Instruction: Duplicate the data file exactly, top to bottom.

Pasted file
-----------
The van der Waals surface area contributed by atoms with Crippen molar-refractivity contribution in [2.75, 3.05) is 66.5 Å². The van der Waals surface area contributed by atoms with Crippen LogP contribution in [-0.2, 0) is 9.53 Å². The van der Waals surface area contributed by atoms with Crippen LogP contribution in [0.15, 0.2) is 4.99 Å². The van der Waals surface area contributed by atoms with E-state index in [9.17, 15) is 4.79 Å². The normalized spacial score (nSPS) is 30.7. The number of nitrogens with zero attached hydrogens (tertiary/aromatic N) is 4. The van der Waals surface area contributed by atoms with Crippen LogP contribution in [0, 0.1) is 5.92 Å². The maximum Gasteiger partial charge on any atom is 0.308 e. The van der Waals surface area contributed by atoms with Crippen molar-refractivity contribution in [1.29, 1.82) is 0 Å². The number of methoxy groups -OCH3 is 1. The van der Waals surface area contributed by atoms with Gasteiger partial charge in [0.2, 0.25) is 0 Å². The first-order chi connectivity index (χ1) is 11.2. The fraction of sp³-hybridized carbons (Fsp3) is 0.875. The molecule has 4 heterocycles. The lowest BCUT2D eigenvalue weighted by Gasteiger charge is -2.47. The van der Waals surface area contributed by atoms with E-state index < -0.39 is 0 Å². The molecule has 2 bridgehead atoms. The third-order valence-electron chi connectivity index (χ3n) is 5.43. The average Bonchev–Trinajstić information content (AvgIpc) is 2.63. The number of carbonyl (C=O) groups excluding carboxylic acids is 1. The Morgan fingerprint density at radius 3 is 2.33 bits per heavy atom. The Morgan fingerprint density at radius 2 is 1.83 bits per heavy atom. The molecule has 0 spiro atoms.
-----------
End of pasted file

The van der Waals surface area contributed by atoms with Crippen molar-refractivity contribution in [2.75, 3.05) is 66.5 Å². The van der Waals surface area contributed by atoms with Crippen LogP contribution in [-0.2, 0) is 9.53 Å². The van der Waals surface area contributed by atoms with Crippen LogP contribution in [0.15, 0.2) is 4.99 Å². The van der Waals surface area contributed by atoms with E-state index in [9.17, 15) is 4.79 Å². The normalized spacial score (nSPS) is 30.7. The number of nitrogens with zero attached hydrogens (tertiary/aromatic N) is 4. The van der Waals surface area contributed by atoms with Crippen LogP contribution in [0, 0.1) is 5.92 Å². The maximum Gasteiger partial charge on any atom is 0.308 e. The van der Waals surface area contributed by atoms with Crippen molar-refractivity contribution in [1.29, 1.82) is 0 Å². The number of methoxy groups -OCH3 is 1. The van der Waals surface area contributed by atoms with Gasteiger partial charge in [0.2, 0.25) is 0 Å². The first-order chi connectivity index (χ1) is 11.2. The fraction of sp³-hybridized carbons (Fsp3) is 0.875. The molecule has 4 heterocycles. The lowest BCUT2D eigenvalue weighted by Gasteiger charge is -2.47. The van der Waals surface area contributed by atoms with E-state index < -0.39 is 0 Å². The molecule has 2 bridgehead atoms. The third-order valence-electron chi connectivity index (χ3n) is 5.43. The average Bonchev–Trinajstić information content (AvgIpc) is 2.63. The number of carbonyl (C=O) groups excluding carboxylic acids is 1. The Morgan fingerprint density at radius 3 is 2.33 bits per heavy atom. The Morgan fingerprint density at radius 2 is 1.83 bits per heavy atom. The molecule has 0 spiro atoms.